These are a fan's notes before opening day, a rambling love letter to a game that still surprises me with how much I miss it in the offseason.  None of these thoughts or emotions is entirely original, but they are from the heart. 

Derek Jeter: 'Odd' to be on sidelines
Magic Johnson's 'Slip 'n Slide' baseball

The church of baseball has many hymns, from Ken Burns' epic "Baseball," to films like "The Natural" and "Field of Dreams," to books like "The Boys of Summer." Sports columnists like Red Smith, Jim Murray and Shirley Povich captured enduring moments in the newspapers of their day.

But the finest tribute, to my eyes and ears, came from the typewriter of Bart Giamatti, the one-time president of Yale and Red Sox fan, who died of a heart attack at the age of 51, just 154 days into his tenure as the commissioner of baseball: "It is designed to break your heart," he wrote. "The game begins in the spring, when everything else begins again, and it blossoms in the summer, filling the afternoons and evenings, and then as soon as the chill rains come, it stops and leaves you to face the fall alone."

But this is the beginning of the season. The knowledge that "this too will pass" takes away none of the thrill that comes with new beginnings. There are green outfields and long summer days ahead of us. The story of this season is about to be written and we will all get to be witnesses. Finally. Again. 

Follow @CNNOpinion on Twitter.

Join us at Facebook/CNNOpinion.

The opinions expressed in this commentary are solely those of John Avlon.

ADVERTISEMENT
Part of complete coverage on
updated 4:06 PM EDT, Tue October 21, 2014
Timothy Stanley says Lewinsky is shamelessly playing the victim in her affair with Bill Clinton, humiliating Hillary Clinton again and aiding her critics
updated 9:02 PM EDT, Mon October 20, 2014
Imagine being rescued from modern slavery, only to be charged with a crime, writes John Sutter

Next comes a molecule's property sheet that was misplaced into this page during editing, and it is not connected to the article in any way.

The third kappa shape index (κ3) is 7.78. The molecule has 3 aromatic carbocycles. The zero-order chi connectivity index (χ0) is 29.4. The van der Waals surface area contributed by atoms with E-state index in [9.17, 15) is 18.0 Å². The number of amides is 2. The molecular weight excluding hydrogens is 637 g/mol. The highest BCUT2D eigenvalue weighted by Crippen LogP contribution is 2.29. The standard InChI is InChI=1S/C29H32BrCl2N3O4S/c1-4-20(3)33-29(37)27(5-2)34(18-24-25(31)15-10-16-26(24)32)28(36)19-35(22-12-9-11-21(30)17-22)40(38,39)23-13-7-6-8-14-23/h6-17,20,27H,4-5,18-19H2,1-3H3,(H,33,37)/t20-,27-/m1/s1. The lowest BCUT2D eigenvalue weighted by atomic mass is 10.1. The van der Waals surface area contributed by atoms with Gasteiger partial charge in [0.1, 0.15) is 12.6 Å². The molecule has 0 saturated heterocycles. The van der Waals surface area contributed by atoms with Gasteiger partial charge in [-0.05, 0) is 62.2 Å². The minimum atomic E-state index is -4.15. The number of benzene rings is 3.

updated 12:00 PM EDT, Tue October 21, 2014
Tidal flooding used to be a relatively rare occurrence along the East Coast. Not anymore, write Melanie Fitzpatrick and Erika Spanger-Siegfried.
updated 7:35 AM EDT, Tue October 21, 2014
Carol Costello says activists, writers, politicians have begun discussing their abortions. But will that new approach make a difference on an old battleground?
updated 9:12 AM EDT, Tue October 21, 2014
Sigrid Fry-Revere says the National Organ Transplant Act has caused more Americans to die waiting for an organ than died in both World Wars, Korea, Vietnam, Afghanistan and Iraq
updated 2:51 PM EDT, Tue October 21, 2014
Crystal Wright says racist remarks like those made by black Republican actress Stacey Dash do nothing to get blacks to join the GOP
updated 6:07 PM EDT, Tue October 21, 2014
Mel Robbins says by telling her story, Monica Lewinsky offers a lesson in confronting humiliating mistakes while keeping her head held high
updated 9:29 AM EDT, Mon October 20, 2014
Cornell Belcher says the story of the "tea party wave" in 2010 was bogus; it was an election determined by ebbing Democratic turnout
updated 4:12 PM EDT, Mon October 20, 2014
Les Abend says pilots want protocols, preparation and checklists for all contingencies; at the moment, controlling a deadly disease is out of their comfort zone
updated 11:36 PM EDT, Sun October 19, 2014
David Weinberger says an online controversy that snowballed from a misogynist attack by gamers into a culture war is a preview of the way news is handled in a world of hashtag-fueled scandal
updated 8:23 AM EDT, Mon October 20, 2014
Julian Zelizer says Paul Krugman makes some good points in his defense of President Obama but is premature in calling him one of the most successful presidents.
updated 10:21 PM EDT, Sun October 19, 2014
Conservatives can't bash and slash government and then suddenly act surprised if government isn't there when we need it, writes Sally Kohn
updated 8:28 AM EDT, Mon October 20, 2014
ISIS is looking to take over a good chunk of the Middle East -- if not the entire Muslim world, write Peter Bergen and Emily Schneider.
updated 9:00 AM EDT, Mon October 20, 2014
The world's response to Ebola is its own sort of tragedy, writes John Sutter
updated 4:33 PM EDT, Fri October 17, 2014